As often happens with snowstorms, the forecasters look to have gotten it a bit wrong, with supposedly epic snowfall of two feet plus for New York City now significantly downgraded by the Weather Channel, which has a bias to overpredict, to what looks like 12 to 14 inches total.
But even with the worst of the snowstorm now hitting further north, were the extreme safety measures justified? Drivers have been ordered off the road in New York State in the designated emergency areas from 11PM, with $300 fines for violators. All the bridges and tunnels to New Jersey are closed. The New York City public transportation system has also been shut down.
The only times the transit system was closed in the past was in 2011, for Hurricane Irene, and in 2012, for Sandy. Those storm both were likely to, and in the case of Sandy, did flood significant portions of the subway system. By contrast, the blizzard of 1996, which dumped 20 inches of snow in Central Park and 24 inches at Laguardia Airport, didn’t lead to mass transit closures. Ditto with the blizzard of 2006, which left 26.9 inches of snow. The city muddled through the next day. And a hurricane scare in the 1990s (the storm’s peak winds in the city turned out to be only 40 miles per hour) led Giuliani to order city workers home at 3 PM and strongly urge private businesses to do the same. Public transportation still ran; I took a bus when it was evident (per when the eye of the storm has passed) that the storm was not as serious as it had been expected to be.
Now it may be that the subway infrastructure is worse than it was in 1996, so greater precautions were needed. But this propensity to order citizens into their homes looks to be a post 9/11 official impulse. I spent part of my childhood in the Upper Peninsula of Michigan, where 20 inch plus blizzards took place at least a couple of times a winter. One January, the temperature didn’t get above 0 degrees Farenheit the entire month. Everyone plugged their car in at night in the winter to keep the engine block from freezing.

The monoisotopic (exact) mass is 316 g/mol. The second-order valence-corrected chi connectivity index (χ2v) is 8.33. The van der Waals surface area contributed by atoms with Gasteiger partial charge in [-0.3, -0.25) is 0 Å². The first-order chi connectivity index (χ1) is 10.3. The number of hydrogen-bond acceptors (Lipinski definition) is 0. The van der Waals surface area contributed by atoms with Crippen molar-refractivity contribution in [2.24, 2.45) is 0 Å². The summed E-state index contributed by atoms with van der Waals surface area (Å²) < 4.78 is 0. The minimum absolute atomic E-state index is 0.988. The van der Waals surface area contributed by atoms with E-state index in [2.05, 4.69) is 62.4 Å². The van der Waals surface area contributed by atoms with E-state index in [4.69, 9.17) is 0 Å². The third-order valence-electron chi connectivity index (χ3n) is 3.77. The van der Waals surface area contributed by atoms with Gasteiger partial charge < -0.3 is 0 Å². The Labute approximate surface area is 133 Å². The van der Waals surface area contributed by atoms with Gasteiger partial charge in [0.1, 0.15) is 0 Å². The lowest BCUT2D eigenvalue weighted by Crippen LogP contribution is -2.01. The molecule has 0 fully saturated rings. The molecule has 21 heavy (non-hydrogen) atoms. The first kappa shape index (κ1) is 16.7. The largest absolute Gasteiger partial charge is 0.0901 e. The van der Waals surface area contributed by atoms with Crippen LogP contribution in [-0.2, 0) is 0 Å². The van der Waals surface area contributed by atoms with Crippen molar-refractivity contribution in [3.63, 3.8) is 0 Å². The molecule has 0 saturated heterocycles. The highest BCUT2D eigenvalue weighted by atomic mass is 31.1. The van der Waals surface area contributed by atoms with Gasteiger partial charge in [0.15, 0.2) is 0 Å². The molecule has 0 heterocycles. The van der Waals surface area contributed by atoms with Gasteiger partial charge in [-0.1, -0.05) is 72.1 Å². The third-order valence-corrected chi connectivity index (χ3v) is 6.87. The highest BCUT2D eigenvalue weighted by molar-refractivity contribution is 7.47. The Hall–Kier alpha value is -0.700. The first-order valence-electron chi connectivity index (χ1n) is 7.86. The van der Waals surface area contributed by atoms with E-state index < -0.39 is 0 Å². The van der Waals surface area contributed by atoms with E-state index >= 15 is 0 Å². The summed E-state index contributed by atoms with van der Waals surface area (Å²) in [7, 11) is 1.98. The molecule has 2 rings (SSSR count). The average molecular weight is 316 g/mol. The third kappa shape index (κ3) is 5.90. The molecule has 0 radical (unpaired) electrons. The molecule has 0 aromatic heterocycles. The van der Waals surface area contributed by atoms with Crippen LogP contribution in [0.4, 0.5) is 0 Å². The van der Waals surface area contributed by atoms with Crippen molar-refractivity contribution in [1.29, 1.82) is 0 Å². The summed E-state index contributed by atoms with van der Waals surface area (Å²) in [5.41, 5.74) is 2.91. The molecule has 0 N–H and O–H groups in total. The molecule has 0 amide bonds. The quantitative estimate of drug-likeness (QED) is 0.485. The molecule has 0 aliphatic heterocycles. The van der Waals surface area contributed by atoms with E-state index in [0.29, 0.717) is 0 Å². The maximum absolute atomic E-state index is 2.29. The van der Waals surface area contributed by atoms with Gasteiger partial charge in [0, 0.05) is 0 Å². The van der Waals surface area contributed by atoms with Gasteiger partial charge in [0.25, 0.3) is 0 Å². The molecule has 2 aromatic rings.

This was before the days of cellphones, so if you got stuck in your car in the snow, you really could be in serious trouble, particularly since this was a small town/rural area, so it could be quite a while before you’d be rescued. But the officialdom issued plenty of warnings and let people decide for themselves. Apparently now people no longer have the right to be stupid.
Admittedly, the shutdown is overnight, starting at 11PM, and the storm is supposed to be at its worst just before dawn. The plan is to have the system running again for the morning commute. The argument given for doing it this way appears not to be just safety, but cleanup efficiency.
Now readers in areas that were hit harder may tell me that they deem the reaction to have been sensible. And the safety of transit workers may have been a concern.
But there is a lot of difference between issuing warnings and taking more forceful measures. In the 1990s hurricane that turned out not to be, most businesses closed early but some diehards, like Korean grocers and Chinese restaurants, remained open. I’m bothered by the continued creep of safety concerns being used to restrict individual movements. Maybe I’m a dinosaur, but citizens used to be deemed competent to make prudent choices.